Golf Tidbits: Trouble brewing in Tiger's Camp?

Kevin Currie, Golf Editor

Philadelphia, PA (Sports Network) - Early in his career, Tiger Woods employed Butch Harmon and Mike "Fluff" Cowan as his swing coach and caddie, respectively.

Harmon first started working with Woods when Tiger was romping through the amateur ranks in the early 1990s. They officially split as player and coach in the summer of 2002, but in Woods' own words, he hadn't really worked with Harmon much over the previous two or three years. As is Woods' style, there was never a reason given why he stopped working with Harmon, though there were come clues.

Woods keeps information about himself under wraps as much as possible, and doesn't like to be shown up by anyone, especially someone in his own camp. There were murmurs that Harmon was a little too willing to talk to the media about Woods' game.

After Woods started working with his current swing coach, Hank Haney, there was a disagreement between Harmon and Woods about the state of Woods' game. Harmon was working as a television commentator at the time, and he said he thought Woods was in "denial" about the problems in his game. That drove the two further apart, but after time, they settled their differences.

Meanwhile, in February 1999, Woods made a change and dumped Cowan as his caddie. There was speculation that Cowan was getting too comfortable with his job, and his "celebrity" was becoming bothersome to Woods.

Using those two cases as a starting point, things could be souring between Woods and the braintrust of Haney and caddie Steve Williams.

Haney, acknowledged as one of the top teachers in the game, had worked with Woods' good friend Mark O'Meara before joining Tiger's camp in 2004. Haney has adapted to Woods' way of not talking much to the media and when he does, he does not saying any of substance about Woods' game. However, his celebrity profile was raised recently by the show "The Haney Project", in which Haney tries to get the hideous hitch out of Charles Barkley's golf swing.

Any doubts he might have had about Haney might have been exacerbated at the Masters. After the second round of the event, Woods was seen berating Haney on the practice range. Woods' anger started on the 18th hole that day, when he hit his second shot over the green, then pitched his third to 50 feet.

Those poor shots led to a closing bogey, and sent Woods' anger through the roof. While Woods was berating Haney on the range, Williams quietly walked away. He probably had gotten the same treatment moments earlier, and didn't want to hear it anymore.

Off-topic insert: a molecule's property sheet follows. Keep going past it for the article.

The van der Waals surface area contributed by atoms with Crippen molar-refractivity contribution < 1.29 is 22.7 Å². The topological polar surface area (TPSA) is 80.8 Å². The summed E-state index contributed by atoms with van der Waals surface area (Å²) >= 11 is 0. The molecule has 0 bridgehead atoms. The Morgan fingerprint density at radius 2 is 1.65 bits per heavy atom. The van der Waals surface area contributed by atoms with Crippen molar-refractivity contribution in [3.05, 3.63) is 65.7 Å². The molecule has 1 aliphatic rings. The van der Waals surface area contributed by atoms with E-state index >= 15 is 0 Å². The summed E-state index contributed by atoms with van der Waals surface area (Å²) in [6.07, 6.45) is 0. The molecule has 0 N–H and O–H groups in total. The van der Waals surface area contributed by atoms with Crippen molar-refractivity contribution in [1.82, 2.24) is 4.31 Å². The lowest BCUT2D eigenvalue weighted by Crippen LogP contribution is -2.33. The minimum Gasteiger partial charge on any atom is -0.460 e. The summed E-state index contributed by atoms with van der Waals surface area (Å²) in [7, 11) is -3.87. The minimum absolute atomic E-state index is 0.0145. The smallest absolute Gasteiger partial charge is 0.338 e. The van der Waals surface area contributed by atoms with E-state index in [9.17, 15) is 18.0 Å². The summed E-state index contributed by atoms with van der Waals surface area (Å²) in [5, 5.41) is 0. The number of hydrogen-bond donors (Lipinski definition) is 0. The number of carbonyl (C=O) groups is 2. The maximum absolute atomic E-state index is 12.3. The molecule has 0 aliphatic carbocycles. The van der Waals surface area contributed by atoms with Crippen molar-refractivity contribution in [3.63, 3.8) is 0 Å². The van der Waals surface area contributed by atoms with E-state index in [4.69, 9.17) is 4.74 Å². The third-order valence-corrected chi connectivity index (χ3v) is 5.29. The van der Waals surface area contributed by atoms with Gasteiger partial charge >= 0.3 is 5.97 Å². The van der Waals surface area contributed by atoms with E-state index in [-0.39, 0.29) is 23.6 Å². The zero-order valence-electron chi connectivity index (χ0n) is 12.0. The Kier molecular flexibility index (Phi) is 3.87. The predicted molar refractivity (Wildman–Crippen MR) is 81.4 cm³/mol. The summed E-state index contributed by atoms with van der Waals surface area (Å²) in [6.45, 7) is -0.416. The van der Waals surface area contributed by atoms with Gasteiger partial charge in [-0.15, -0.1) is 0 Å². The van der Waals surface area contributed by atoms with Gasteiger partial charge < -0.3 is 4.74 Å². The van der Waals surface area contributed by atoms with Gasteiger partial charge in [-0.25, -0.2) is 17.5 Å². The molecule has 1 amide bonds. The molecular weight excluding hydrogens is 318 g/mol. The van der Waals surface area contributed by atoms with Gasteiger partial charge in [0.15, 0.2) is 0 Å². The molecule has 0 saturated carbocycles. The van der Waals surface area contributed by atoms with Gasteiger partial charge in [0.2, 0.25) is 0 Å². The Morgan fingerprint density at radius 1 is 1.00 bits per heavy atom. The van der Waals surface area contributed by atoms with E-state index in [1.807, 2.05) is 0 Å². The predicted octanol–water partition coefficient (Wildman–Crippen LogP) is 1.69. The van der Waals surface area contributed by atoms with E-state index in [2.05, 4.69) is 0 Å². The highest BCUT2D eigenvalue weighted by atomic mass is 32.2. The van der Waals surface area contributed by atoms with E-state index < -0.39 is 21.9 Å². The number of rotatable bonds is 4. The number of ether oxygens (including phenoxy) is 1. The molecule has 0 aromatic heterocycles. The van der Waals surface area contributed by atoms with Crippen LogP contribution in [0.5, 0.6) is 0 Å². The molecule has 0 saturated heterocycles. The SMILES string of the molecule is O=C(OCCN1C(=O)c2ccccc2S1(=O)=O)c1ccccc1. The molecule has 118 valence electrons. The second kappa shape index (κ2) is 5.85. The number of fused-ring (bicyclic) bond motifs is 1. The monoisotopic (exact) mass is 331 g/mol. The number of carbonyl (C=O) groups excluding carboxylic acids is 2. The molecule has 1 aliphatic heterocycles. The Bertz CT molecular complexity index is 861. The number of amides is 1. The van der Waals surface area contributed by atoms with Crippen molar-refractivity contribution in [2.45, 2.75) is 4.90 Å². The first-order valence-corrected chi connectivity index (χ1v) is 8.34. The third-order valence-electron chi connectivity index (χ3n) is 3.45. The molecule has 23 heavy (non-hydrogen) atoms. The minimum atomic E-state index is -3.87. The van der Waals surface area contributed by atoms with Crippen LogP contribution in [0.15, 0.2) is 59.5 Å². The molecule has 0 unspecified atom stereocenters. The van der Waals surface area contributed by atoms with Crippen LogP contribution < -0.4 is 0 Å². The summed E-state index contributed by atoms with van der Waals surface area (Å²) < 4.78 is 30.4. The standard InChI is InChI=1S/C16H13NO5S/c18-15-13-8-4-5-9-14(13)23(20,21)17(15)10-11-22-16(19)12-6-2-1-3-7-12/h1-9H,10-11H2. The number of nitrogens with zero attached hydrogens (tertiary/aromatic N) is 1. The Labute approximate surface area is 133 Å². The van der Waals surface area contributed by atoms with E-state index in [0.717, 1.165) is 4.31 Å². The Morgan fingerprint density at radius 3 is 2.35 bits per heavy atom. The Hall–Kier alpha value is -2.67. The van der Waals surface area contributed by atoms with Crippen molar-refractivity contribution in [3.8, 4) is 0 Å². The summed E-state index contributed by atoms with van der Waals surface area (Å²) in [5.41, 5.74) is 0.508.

Williams has long pushed the envelope since becoming Woods' caddie, though the two have become such good friends that Tiger was Williams' best man at his wedding. Because of that, Williams' leash is longer than the one Cowan enjoyed while he served as Woods' caddie.

Where would Woods go if he decided to break ties from the above pair? Television commentators like Johnny Miller have stated in the past that Woods knows his swing as well as anyone and would do well enough being his own swing coach.

As for Williams, even his statement from earlier this year that he has "no respect" for Woods' top rival, Phil Mickelson, didn't get him fired. Short of getting arrested, Williams will be lugging Woods' bag around courses around the world for years to come.


Earlier this week, the LPGA announced that the Corning Classic will no longer be a part of the tour's schedule after this year. That may not seem like a big deal to most people, but the tournament is the longest-standing event with the same title sponsor held at the same course on the LPGA Tour.

This year's tournament tees off May 21st and it will be its 31st straight year at Corning Country Club. There is only one LPGA event held at one place that has been on the LPGA Tour schedule longer. The first women's major of the year - the Kraft Nabisco Championship - has been held on the Dinah Shore Tournament Course every year since 1972. The difference in the two is that the sponsor changed several times at the event many still call "The Dinah."

The Corning Classic has been a staple on the LPGA Tour since 1979. The tournament has had a long list of Hall-of-Fame winners, including - Donna Caponi, JoAnne Carner, Ayako Okamoto, Betsy King and Annika Sorenstam.

With the loss of another event, the LPGA will have to shorten its schedule next year. If the tour doesn't shorten the schedule, players and fans alike will have plenty to complain about.

Take at look at this year's schedule to date: one event then a week off, two events before another week off, three straight tournaments then two more weeks off before this week's event teed off. The tour has completed six events since February 12th and had four weeks off. And there is another week off next week.

It's tough for any player to keep a rhythm with that much starting and stopping of tournament play and fans need to check the schedule constantly to see whether the tour is playing. The LPGA has a hard enough time getting television ratings in the spring, let alone in the fall. This season ends November 22nd, why not start earlier and finish earlier? It can only help the tour's television ratings.


- Congratulations to this year's one-man Hall of Fame class - Lanny Wadkins. Wadkins won 21 times on the PGA, including one major, the 1977 PGA Championship, and captained the 1995 U.S. Ruder Cup team.

- Look for a lot of big names to play over the next few weeks. The next two events - the Quail Hollow Championship and the Players Championship - are played on quality courses, then the tour heads to Texas for three long- standing events that regularly enjoy strong fields.

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